Making product decisions & learning along the way

Lumaki Labs, 2020 | Product: Lumaki Board

Role: Co-founder & CEO

What the role actually meant: A mix of product management, UX/UI design, sales, business development, & more (For the context of this piece, we’ll focus on the product and design side of things)

What I did through a product-focused lens:

  • Created user journeys, wireframed, created mock-ups, & created a clickable prototype in Figma

Background

Lumaki Labs is an EdTech startup on a mission to fill the gaps of education through experiences. Started by 3 UWaterloo engineering undergraduates during the peak of the pandemic, Lumaki Labs builds software to help companies engage early talent while levelling the playing field for students through focusing on making the most of remote work.

Problem

In it’s most simple form:

Running effective internships in a remote setting is hard.

Companies face challenges in engaging students while students find it difficult to stay connected and informed.

Looking more broadly:

75% of hiring managers do NOT feel confident that students are job-ready.

Even in normal times, employers acknowledged the gap that exists between academia and the workforce. Experiential learning opportunities like internships and co-ops are key to help solve this however, not all students have access to these opportunities and not all companies have the resources and tools to set up internship programs (especially in a remote setting).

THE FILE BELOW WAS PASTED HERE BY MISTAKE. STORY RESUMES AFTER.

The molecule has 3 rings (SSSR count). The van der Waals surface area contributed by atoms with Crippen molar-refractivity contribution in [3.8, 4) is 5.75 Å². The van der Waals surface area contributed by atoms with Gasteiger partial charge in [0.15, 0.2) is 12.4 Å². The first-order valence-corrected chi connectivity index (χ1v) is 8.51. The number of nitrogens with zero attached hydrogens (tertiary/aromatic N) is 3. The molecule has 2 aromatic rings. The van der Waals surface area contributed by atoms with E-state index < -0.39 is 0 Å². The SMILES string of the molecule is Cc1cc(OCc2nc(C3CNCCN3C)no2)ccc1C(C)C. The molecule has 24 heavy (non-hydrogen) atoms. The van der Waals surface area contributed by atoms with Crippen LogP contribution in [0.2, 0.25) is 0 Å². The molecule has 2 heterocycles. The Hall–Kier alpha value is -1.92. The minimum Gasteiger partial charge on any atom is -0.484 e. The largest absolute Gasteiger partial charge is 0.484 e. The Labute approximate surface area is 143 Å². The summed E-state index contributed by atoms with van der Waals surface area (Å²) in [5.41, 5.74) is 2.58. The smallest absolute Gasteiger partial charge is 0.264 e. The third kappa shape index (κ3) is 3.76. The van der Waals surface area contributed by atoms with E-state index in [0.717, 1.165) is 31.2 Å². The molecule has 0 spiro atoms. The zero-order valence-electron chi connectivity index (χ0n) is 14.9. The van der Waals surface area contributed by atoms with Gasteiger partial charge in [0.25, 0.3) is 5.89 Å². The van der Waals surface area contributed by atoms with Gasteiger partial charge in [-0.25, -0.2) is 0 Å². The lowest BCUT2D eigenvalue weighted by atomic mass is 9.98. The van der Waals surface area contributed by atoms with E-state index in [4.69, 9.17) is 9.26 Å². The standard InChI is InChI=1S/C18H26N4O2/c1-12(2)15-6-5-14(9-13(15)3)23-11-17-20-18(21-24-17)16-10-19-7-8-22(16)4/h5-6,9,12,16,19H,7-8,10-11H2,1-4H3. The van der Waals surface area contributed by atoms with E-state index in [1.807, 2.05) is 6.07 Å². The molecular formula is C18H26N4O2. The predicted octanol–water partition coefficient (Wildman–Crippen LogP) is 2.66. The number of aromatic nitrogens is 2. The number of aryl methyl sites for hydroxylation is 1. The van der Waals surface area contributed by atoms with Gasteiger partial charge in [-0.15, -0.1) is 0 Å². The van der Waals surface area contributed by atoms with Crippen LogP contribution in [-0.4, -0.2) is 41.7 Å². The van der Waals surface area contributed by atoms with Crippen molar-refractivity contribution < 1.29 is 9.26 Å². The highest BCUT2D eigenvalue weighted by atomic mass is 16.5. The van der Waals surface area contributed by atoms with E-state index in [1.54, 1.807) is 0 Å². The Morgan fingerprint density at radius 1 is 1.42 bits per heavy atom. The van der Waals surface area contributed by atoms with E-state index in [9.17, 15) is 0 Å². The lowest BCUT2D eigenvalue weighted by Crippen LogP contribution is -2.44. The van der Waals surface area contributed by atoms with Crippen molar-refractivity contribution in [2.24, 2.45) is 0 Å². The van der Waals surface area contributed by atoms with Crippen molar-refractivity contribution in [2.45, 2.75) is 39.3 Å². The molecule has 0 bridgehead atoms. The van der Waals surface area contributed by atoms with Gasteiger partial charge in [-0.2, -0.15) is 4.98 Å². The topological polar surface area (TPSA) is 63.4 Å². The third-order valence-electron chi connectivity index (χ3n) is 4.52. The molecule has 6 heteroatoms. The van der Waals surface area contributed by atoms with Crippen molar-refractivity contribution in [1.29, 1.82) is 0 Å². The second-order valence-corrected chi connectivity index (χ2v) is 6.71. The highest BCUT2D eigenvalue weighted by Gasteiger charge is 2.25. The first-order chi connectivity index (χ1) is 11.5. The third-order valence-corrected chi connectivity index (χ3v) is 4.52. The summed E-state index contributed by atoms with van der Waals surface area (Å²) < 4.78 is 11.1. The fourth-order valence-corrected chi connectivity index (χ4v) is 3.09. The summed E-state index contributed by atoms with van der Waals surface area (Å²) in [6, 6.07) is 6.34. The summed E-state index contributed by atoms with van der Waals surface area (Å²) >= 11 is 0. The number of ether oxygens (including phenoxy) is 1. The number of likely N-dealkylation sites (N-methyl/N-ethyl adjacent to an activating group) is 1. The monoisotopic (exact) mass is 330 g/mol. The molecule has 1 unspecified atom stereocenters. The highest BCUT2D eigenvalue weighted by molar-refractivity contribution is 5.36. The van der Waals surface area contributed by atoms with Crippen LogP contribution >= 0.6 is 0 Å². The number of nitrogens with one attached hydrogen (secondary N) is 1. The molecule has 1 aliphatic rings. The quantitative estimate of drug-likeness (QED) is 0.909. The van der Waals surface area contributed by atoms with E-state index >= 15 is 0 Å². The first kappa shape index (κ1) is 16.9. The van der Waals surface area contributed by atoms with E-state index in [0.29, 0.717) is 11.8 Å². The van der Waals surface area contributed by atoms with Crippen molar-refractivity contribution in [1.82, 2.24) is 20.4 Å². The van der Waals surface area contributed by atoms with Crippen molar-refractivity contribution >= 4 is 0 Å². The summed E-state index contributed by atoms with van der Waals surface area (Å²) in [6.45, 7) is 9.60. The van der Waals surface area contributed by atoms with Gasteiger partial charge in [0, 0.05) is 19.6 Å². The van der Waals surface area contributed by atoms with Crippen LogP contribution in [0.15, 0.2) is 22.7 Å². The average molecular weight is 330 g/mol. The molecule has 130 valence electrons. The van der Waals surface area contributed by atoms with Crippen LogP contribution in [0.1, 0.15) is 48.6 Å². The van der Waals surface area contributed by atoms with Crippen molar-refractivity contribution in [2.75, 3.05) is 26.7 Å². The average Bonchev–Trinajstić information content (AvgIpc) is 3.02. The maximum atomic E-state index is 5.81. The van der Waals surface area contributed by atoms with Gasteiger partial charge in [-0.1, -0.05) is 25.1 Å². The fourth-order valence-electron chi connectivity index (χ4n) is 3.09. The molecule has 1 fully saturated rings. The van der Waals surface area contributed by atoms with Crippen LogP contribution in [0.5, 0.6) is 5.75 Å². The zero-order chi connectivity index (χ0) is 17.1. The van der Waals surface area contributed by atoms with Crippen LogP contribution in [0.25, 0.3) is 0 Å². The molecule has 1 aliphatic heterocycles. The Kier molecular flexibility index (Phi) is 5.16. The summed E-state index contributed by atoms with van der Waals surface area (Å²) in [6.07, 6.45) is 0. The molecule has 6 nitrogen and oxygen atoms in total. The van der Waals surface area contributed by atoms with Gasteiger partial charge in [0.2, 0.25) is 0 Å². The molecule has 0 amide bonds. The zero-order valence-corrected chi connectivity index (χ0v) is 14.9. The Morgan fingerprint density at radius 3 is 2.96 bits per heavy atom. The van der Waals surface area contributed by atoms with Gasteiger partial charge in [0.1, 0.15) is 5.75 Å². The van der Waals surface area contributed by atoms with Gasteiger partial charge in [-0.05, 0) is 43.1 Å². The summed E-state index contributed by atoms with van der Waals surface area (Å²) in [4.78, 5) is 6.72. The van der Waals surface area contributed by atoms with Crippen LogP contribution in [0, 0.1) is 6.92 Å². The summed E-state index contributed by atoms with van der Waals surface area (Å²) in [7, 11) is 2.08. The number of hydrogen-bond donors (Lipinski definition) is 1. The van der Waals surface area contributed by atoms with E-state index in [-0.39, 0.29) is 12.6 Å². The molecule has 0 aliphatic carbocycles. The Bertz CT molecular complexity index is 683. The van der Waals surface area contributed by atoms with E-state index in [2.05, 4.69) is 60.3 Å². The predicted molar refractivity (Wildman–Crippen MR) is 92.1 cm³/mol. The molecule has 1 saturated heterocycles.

Goal

Help employers support students in a remote setting and ultimately foster experiences that are mutually beneficial for both parties.

Product

The Lumaki Board is a SaaS platform that enables employers to create a dedicated remote internship workspace. Designed with efficiency and scalability in mind, employers can manage and track the progress of multiple interns in multiple different roles in one space to increase connectivity and decrease ambiguity during remote internships.

Design Process

While planning out the design of the product, this is the process I followed.

Setting the stage for our design process was difficult at first however, this process simplified things as it took a very user-centric approach. This process also made it easy to go back and iterate on the product.

Defining the MVP

What started off as a long laundry list of features and assumptions, evolved into a functioning MVP (minimum viable product). Our team went through multiple customer interviews, user tests, and more to inform our product decisions and positioning. During this time I learned a lot about what an MVP actually is and decided to cut our feature list by more than 50% to ensure what we were building was as simple (yet relevant) as possible for the first version. We were able to roll out our MVP much faster which gave us more time to gather feedback from real users to inform future product decisions.

Results

  • 100% of user testers (students and employers) mentioned that the platform was “easy to use” and had a “clean design”

Reflection & Key Learnings

Being able to launch my first product was an invaluable experience that taught me more than what I would have imagined. Being that this was a product for my own company and my first ‘official’ product role, I had to become very good at understanding what I do not know to be able to fill those gaps. Some of the key things I learned:

  • How to find a design process that works for my team and I.

Writing things while doing things | UWaterloo | Social Entrepreneur | Product Person

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